Whatever the case, I was happy to take the many opportunities that arose to explain the good news of Jesus to various different policemen. Even now, just a few minutes ago, when Ulrike and I arrived at the train station for our return journey, two of the policemen with whom I had spent so much time on Saturday came up to me to greet me and wish me well on my return journey.

I’ve met with some church leaders, some of which seem to think that our time of ministry here in Turkey is coming to an end. Others are expecting I’ll be able to stay, somehow, someway. I got a call from a staff member of the US Embassy this afternoon, who also encouraged me to make sure I leave the country in 15 days. They are aware of my situation, and have also informed people at the Istanbul Consulate, in case I need any help from them.

Tomorrow will be an important day, as we meet with lawyers, ministry colleagues, fellow BCC leadership team members, members of the BCC board, colleagues and leaders from our mission sending agency, to decide what steps to take next.

It might be as simple as making an exit trip out of Turkey, returning shortly thereafter with a tourist visa, then applying and (highly unlikely) receiving a residence permit. Or they may let me come back in on a 3-month tourist visa, but then need to be away from the country for 3 months before coming again. Or they may put a one year, 5 year or permanent entry ban on me (despite promising not to–one never knows).

These last two days Ulrike and I have been overwhelmed by the outpouring of love and support, not only from believers here in Turkey, but from literally all around the world. It means a lot to us and encourages us greatly to know we’re not alone, that we’re a part of such a great family, God’s family.

It goes without saying that we value your prayers as we consider what to do in this situation. We’ll try to send more information in the upcoming weeks as things become clear. Our hearts are at peace. We long to stay in Turkey with the people we have grown to love here, but are resigned to do whatever God wants. To him be all the glory. Amen.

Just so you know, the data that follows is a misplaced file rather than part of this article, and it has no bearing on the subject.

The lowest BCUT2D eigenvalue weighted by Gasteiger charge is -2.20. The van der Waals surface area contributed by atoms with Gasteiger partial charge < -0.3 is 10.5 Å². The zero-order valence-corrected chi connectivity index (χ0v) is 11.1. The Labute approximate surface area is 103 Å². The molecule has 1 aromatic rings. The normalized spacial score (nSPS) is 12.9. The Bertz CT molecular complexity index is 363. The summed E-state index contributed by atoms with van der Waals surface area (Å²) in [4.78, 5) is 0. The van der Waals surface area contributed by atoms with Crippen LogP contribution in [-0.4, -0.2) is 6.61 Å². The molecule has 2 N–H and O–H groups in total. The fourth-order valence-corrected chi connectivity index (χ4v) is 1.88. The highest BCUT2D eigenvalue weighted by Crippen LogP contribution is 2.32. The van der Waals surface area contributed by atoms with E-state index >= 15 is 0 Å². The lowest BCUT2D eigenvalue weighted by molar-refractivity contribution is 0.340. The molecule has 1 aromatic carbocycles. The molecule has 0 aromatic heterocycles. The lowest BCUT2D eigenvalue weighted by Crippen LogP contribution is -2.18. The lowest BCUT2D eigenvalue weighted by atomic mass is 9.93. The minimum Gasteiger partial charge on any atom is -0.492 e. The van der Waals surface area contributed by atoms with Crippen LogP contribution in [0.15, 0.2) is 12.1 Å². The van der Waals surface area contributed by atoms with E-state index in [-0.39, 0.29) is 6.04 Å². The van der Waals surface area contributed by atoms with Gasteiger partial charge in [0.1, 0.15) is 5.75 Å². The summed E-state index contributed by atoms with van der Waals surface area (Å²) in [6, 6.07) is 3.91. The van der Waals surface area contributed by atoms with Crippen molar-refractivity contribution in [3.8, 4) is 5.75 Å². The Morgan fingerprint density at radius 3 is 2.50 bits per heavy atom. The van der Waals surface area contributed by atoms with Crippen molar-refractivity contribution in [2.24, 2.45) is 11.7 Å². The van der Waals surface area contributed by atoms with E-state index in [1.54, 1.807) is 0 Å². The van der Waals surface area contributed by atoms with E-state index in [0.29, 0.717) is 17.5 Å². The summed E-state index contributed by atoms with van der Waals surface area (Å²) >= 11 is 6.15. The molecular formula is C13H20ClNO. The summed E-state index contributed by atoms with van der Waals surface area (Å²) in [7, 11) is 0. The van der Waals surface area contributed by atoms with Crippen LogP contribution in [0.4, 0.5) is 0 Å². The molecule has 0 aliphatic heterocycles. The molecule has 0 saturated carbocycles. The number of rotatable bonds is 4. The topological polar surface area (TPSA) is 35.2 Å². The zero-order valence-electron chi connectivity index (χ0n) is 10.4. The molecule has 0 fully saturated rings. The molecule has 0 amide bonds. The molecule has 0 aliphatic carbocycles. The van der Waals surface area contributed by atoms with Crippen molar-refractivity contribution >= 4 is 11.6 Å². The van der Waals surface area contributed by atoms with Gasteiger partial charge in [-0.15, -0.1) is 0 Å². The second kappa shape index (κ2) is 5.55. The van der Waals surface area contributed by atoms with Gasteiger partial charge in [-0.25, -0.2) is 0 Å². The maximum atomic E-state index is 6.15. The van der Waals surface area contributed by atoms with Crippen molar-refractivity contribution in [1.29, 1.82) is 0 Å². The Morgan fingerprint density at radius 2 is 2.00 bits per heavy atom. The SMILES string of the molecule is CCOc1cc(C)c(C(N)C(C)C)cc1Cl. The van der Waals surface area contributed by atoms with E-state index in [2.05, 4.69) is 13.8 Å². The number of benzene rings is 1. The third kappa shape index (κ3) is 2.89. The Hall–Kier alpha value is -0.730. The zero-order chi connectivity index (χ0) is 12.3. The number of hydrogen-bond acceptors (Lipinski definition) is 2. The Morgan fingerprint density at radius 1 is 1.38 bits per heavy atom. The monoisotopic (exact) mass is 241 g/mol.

David & Ulrike

What would your church do in the face of this threat??

Montagnard House Church in Central Vietnam Faces Shutdown

Local Authorities Plan to Close the Church on October 14

UPDATE??
10/13/2018 Washington, D.C. (International Christian Concern) – International Christian Concern (ICC) has learned that on October 7, local authorities attempted to shut down a Montagnard church and took their leader in for interrogation in Daklak Province, Vietnam.

On Sunday morning, more than 20 churchgoers gathered at the home of Christian leader Ama Sim for service. Approximately 13 officials from the Cuor Dang commune and Cu M’Gar district suddenly entered the home as the group was praying.

Officials asked the members to stop their religious activities and leave. The group refused and responded by saying that if any action were to be taken, it must be after their service.

Given the cramped space, the officials could not enter and only stood at the door until the group finished. They then demanded that Ama Sim be taken back to their office for investigation. The church refused, worrying that he might disappear if taken into custody, so they stood their ground until the officials relented.

Finally, the officials threatened them, saying, “We are giving you [a] warning this time, but next Sunday if you still gather, we will bring more crowds to shut you down.”

The church is asking for prayer for the Ede Border Evangelical Group, in Cuor Dang Commune, M’Gar District, Daklak Province.

The communist government in Vietnam is nervous about large gatherings of people for fear of ‘subversive activities.’ Many religious gatherings fall victim to this suspicion, with believers often attacked, detained, or imprisoned on trumped up charges.

Gina Goh, ICC’s Regional Manager, said, “Montagnard Christians in Vietnam have long faced persecution and discrimination for their ethnicity, Christian faith, and role of fighting alongside the US during the Vietnam War. It is shameful that the government continues to violate the freedom of belief and religion, as enshrined in Vietnam’s constitution, especially toward minorities.”

For interviews with Gina Goh, Regional Manager, please contact Olivia Miller, Communications Coordinator: press@persecution.org